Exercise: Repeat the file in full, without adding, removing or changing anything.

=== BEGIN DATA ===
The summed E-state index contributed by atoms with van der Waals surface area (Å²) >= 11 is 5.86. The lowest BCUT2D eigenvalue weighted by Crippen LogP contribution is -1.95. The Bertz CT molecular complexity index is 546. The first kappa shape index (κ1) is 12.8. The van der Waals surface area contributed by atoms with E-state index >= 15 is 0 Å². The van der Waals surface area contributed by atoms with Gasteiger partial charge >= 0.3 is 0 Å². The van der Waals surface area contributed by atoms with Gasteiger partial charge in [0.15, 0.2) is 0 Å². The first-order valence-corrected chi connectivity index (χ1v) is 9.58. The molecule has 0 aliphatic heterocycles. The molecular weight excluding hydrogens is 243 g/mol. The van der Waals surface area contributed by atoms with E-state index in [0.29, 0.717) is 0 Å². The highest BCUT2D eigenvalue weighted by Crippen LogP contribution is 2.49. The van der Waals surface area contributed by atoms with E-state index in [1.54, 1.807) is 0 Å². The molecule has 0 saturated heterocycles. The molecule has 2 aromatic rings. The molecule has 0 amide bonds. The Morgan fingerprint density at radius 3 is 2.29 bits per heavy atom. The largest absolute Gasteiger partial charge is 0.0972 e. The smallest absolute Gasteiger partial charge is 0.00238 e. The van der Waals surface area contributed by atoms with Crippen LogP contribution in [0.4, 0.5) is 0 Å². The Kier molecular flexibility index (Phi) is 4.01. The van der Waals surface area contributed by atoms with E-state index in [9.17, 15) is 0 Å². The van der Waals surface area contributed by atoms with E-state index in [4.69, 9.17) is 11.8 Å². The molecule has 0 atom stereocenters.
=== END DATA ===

The summed E-state index contributed by atoms with van der Waals surface area (Å²) >= 11 is 5.86. The lowest BCUT2D eigenvalue weighted by Crippen LogP contribution is -1.95. The Bertz CT molecular complexity index is 546. The first kappa shape index (κ1) is 12.8. The van der Waals surface area contributed by atoms with E-state index >= 15 is 0 Å². The van der Waals surface area contributed by atoms with Gasteiger partial charge >= 0.3 is 0 Å². The van der Waals surface area contributed by atoms with Gasteiger partial charge in [0.15, 0.2) is 0 Å². The first-order valence-corrected chi connectivity index (χ1v) is 9.58. The molecule has 0 aliphatic heterocycles. The molecular weight excluding hydrogens is 243 g/mol. The van der Waals surface area contributed by atoms with E-state index in [0.29, 0.717) is 0 Å². The highest BCUT2D eigenvalue weighted by Crippen LogP contribution is 2.49. The van der Waals surface area contributed by atoms with E-state index in [1.54, 1.807) is 0 Å². The molecule has 0 saturated heterocycles. The molecule has 2 aromatic rings. The molecule has 0 amide bonds. The Morgan fingerprint density at radius 3 is 2.29 bits per heavy atom. The largest absolute Gasteiger partial charge is 0.0972 e. The smallest absolute Gasteiger partial charge is 0.00238 e. The van der Waals surface area contributed by atoms with Crippen LogP contribution in [0.4, 0.5) is 0 Å². The Kier molecular flexibility index (Phi) is 4.01. The van der Waals surface area contributed by atoms with E-state index in [9.17, 15) is 0 Å². The van der Waals surface area contributed by atoms with E-state index in [4.69, 9.17) is 11.8 Å². The molecule has 0 atom stereocenters.